Dogs instinctively seek den-like spaces as protective shelters, and crate training is a great way to provide your dog with a calming safe space.
A crate should always be accessible to your dog, especially during times when he may want to escape—a large gathering at your house, for example. It’s important that a crate is an option for your dog to use independently. Forcing an anxious dog into a crate against his will may only exacerbate the situation; he will see it as more of a confining cage than a protective shelter.
Music can have a calming effect on humans and dogs alike. Researchers have found that genres such as reggae, soft rock, smooth jazz, and classical music can be calming for dogs. It can be especially helpful for comforting a dog who is experiencing separation anxiety while you’re gone.
Of course, before you let the music play in your absence, play it for Fido while you’re home to make sure he actually does like it. You don’t want to leave him alone with sounds that are adding to his stress.
Spend some quality time pampering your pooch to help relieve his anxiety. We all know how much dogs lots being pet, so naturally, a massage takes it a step further. The top of the head, feet, and ears are natural pressure points, so rubbing them can help to relieve your dog’s stress.
Grooming can be a notoriously stressful time for pets, but there are ways to turn it into a predictable, relaxing part of your dog’s routine. If your dog is feeling too anxious to sit comfortably while being brushed, don’t force it. Take a break and try again later. Grooming and pampering should be a relaxing time for your pet.
Of course, we can’t forget about those puppy cuddles after a long day. Petting your pup can be soothing for both you and your furry friend.
Melatonin is a hormone that occurs naturally while animals sleep. Melatonin can also be taken while awake in the form of supplements to calm a dog during stressful situations.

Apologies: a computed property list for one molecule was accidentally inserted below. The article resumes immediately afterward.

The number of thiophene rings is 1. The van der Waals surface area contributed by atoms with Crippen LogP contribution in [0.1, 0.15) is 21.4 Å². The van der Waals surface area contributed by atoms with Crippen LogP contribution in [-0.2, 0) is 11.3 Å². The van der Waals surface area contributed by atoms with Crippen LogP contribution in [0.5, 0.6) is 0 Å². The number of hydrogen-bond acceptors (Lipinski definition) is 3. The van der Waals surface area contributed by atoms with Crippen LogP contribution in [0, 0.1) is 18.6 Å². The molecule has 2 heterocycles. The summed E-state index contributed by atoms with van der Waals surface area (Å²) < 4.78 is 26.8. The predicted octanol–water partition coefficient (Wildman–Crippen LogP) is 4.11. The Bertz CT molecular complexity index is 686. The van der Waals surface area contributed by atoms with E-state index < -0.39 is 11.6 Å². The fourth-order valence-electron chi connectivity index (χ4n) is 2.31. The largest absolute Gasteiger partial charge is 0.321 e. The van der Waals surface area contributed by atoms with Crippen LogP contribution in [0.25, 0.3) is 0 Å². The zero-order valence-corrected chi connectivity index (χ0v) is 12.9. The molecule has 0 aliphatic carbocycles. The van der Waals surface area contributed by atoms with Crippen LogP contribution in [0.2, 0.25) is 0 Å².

Be sure to avoid giving Fido any melatonin supplements that contain Xylitol, which is toxic for dogs.
Chamomile and valerian root are soothing herbal remedies used to calm anxiety. Chamomile helps with relaxation and soothing an upset stomach, and valerian can help to calm the nerves. Passionflower can also be used as a sleep aid.
Essential oils such as lavender and lemon balm can be helpful when it comes to calming your dog’s anxiety. Add a few drops of vet-approved essential oils to coconut oil, or if you don’t have pet-friendly oil, stick to aromatherapy.
Hemp Seed Oil vs. CBD Oil
CBD oil is a popular product among some pet owners because it can help soothe and calm dogs with anxiety.
Hemp seed oil, on the other hand, has different effects. While it comes from the same plant, its benefits are different: it can help to soothe itchy skin and its fatty acids help to support a healthy immune system.
PetHonesty’s Calming Chews
PetHonesty’s Premium Hemp Calming Chews use a combination of natural ingredients including melatonin, chamomile, hemp seed oil, and valerian root to promote calmness and help with anxiety in dogs. Plus, they’re delicious!